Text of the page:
UncleJohn

January 2020 Fishing Reports

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312 posts in this topic

20 mins ago, kurazy kracka said:

tell me which fish has better odds of survival, a C&R'd one or one in a cooler?
 

Not much of a question. No fishing for them 9% die, thats a lot of eggs (millions) that don't have a chance pre spawn. If you kill then on the way out post spawn that's a lot of eggs that won't be produced next year. Give them a break if you care about the future.

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11 hours ago, Bristol Lou said:

Not much of a question. No fishing for them 9% die, thats a lot of eggs (millions) that don't have a chance pre spawn. If you kill then on the way out post spawn that's a lot of eggs that won't be produced next year. Give them a break if you care about the future.

inaccurate.

The mortality of a non-guthooked bass in cold water drops to 1.6% (water temp 57-59) and goes up to 3.7% for water temps of 61-62. Now if you're being a clown keeping it out of the water for 10 minutes for photos to be a SOL/internet hero that'll change it.

 

https://dnr.maryland.gov/fisheries/Documents/crmortalityresearch.pdf 

 

 

Edited by kurazy kracka

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A little over two weeks to go, prepare to pay top dollar for bloodworms! If only those damn worms can be bred like earthworms.....any bloodworm alternatives? 

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10 mins ago, adoboboy said:

A little over two weeks to go, prepare to pay top dollar for bloodworms! If only those damn worms can be bred like earthworms.....any bloodworm alternatives? 

Hotdogs

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1 hour ago, kurazy kracka said:

inaccurate.

The mortality of a non-guthooked bass in cold water drops to 1.6% (water temp 57-59) and goes up to 3.7% for water temps of 61-62. Now if you're being a clown keeping it out of the water for 10 minutes for photos to be a SOL/internet hero that'll change it.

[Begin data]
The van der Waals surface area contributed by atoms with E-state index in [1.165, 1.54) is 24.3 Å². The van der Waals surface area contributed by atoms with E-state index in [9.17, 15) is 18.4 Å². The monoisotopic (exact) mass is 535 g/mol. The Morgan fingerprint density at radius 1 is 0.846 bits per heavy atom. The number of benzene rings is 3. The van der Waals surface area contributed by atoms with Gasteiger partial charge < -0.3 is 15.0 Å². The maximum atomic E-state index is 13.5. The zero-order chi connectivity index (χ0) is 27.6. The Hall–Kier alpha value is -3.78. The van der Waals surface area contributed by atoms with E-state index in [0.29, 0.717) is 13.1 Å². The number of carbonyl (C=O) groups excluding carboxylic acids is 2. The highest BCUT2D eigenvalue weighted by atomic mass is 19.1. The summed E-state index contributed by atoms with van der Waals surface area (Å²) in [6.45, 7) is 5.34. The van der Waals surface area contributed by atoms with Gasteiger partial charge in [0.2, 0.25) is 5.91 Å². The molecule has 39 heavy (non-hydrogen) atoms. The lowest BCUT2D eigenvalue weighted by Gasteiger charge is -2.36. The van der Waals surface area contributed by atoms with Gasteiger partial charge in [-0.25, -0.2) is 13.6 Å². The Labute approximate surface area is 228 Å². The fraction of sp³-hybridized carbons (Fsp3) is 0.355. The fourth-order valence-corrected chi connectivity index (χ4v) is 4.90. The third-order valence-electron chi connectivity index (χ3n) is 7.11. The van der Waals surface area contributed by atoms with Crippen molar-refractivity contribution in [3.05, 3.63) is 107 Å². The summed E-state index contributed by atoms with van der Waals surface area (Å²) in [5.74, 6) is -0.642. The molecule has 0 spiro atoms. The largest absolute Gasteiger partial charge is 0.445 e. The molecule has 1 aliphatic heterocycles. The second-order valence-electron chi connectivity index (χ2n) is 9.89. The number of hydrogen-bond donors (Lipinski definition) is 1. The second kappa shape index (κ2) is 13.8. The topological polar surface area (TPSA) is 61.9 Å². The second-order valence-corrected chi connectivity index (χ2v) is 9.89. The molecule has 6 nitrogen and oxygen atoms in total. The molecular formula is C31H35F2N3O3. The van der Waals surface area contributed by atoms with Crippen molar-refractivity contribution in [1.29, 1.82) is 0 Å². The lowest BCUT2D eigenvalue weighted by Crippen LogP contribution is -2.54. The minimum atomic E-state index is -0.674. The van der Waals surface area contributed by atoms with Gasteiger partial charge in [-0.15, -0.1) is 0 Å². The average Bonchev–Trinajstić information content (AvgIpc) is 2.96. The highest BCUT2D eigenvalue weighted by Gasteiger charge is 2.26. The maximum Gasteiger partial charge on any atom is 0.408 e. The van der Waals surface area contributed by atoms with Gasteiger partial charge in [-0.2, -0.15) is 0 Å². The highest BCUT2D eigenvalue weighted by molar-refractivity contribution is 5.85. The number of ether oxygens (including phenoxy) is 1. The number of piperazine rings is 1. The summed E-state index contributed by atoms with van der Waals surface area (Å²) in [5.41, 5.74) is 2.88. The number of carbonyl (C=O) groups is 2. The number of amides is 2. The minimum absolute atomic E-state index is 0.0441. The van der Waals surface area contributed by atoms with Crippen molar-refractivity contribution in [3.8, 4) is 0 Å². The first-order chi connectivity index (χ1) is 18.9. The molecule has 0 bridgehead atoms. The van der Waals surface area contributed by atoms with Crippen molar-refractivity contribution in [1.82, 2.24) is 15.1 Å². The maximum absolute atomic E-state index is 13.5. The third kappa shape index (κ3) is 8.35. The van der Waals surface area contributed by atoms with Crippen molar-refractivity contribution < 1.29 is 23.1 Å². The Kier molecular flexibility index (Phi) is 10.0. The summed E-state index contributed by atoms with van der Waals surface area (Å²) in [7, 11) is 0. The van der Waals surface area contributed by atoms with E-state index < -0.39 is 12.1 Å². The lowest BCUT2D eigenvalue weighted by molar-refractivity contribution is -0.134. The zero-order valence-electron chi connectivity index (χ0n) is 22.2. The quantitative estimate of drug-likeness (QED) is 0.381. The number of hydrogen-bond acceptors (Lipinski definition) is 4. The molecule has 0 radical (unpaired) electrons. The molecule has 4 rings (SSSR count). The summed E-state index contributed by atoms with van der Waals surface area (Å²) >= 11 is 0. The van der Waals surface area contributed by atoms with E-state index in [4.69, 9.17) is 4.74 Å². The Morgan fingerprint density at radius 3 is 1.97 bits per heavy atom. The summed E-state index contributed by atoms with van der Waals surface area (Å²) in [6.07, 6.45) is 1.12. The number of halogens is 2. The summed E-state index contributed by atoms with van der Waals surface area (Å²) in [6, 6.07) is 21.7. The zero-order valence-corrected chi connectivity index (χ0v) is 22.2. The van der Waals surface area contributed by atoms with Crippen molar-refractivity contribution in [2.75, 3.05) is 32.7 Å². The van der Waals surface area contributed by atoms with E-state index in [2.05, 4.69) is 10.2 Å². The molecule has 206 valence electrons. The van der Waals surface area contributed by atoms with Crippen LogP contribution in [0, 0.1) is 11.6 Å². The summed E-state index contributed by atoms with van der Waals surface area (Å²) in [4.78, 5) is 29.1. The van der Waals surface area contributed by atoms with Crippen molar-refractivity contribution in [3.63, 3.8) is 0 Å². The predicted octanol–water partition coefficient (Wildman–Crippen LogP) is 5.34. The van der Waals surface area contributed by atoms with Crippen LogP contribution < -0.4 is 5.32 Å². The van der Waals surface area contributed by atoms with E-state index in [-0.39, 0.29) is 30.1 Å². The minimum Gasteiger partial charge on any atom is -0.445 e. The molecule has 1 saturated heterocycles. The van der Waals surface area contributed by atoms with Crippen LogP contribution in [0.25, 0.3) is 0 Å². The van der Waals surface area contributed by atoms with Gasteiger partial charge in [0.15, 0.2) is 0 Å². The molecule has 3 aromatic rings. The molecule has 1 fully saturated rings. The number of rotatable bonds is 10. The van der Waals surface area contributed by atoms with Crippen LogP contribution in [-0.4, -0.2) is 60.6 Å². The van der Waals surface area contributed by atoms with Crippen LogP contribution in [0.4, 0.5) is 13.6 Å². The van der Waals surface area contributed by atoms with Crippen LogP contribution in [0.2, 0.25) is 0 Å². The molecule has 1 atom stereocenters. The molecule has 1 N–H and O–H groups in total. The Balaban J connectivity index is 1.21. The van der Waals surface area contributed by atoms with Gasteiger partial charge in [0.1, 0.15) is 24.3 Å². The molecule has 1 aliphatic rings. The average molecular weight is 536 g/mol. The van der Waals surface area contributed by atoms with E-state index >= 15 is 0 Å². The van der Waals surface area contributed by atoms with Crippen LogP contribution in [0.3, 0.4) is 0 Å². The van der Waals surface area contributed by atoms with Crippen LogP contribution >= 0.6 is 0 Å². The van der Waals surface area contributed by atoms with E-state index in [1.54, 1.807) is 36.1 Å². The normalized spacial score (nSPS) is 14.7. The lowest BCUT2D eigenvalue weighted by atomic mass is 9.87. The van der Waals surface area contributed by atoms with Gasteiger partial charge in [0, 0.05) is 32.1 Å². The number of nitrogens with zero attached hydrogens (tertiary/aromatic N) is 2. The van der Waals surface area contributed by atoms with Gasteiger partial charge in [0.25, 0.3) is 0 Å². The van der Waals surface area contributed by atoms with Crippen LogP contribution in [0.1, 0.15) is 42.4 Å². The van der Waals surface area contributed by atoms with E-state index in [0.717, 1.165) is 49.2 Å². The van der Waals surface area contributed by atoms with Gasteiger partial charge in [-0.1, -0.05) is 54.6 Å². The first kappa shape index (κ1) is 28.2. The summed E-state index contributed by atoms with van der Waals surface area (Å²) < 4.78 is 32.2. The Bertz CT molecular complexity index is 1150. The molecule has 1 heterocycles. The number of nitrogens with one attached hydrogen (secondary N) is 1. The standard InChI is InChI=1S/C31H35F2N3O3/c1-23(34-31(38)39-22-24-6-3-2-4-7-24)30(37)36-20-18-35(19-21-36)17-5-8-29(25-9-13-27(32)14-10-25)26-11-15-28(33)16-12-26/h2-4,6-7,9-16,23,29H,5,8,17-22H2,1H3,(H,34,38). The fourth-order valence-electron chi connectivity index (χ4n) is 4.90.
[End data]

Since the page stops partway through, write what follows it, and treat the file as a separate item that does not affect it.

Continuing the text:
https://dnr.maryland.gov/fisheries/Documents/crmortalityresearch.pdf 

 

 

Mortality doesn't have to be high if people learn to release properly. Hundreds of boats trolling up large bass on wire line in my opinion will kill a bunch. I'd rather error on the side of the fish and give them free passage while spawning.

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One of the first lessons i learned in surfcasting is the importance of having a "landing plan"

 

Initially this was regarding jetty etitquette and safety but I have learned that this is a much more dynamic concept.

 

EVERYONE wants pics taken of their big beautifull bass when they stumble upon one and I have only witnessed 1 person be prepared for that moment.

 

It is imperative that you and your fishing buddies have a game plan for when those picture worthy fish roll through.

 

This is how I do it...

- When I see my buddy is bent pretty good get my plug in immeidately to give him/her room to fight the fish.

- I take out my waterproof camera/iphone and I take a few candid shots. (these are always the best photos)

- I snap a few shots of my buddy landing the fish, lipping the fish, fish in the water

- Buddy gets hand wet and poses with fish for the hero shot

- I snap 2 more pics of the release and then were right back into it.

 

The process from landing to releasing should be <1min (unless the hooks are jammed up)

 

Have a plan and communicate it with your buddies. This will reduce C&R mortality down to 1%-2%

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On 2/12/2020 at 10:14 AM, crazybellringer said:

any time your perch fishing you have a chance of striped bass even in philly. I saw a catfish guy with a baby striper a week ago. :rav:

Stripers in the river!!! Let me get my hat!! Lol j/k hopefully sooner than later.

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13 hours ago, adoboboy said:

A little over two weeks to go, prepare to pay top dollar for bloodworms! If only those damn worms can be bred like earthworms.....any bloodworm alternatives? 

There is a gulp bloodworm. The real ones work best.

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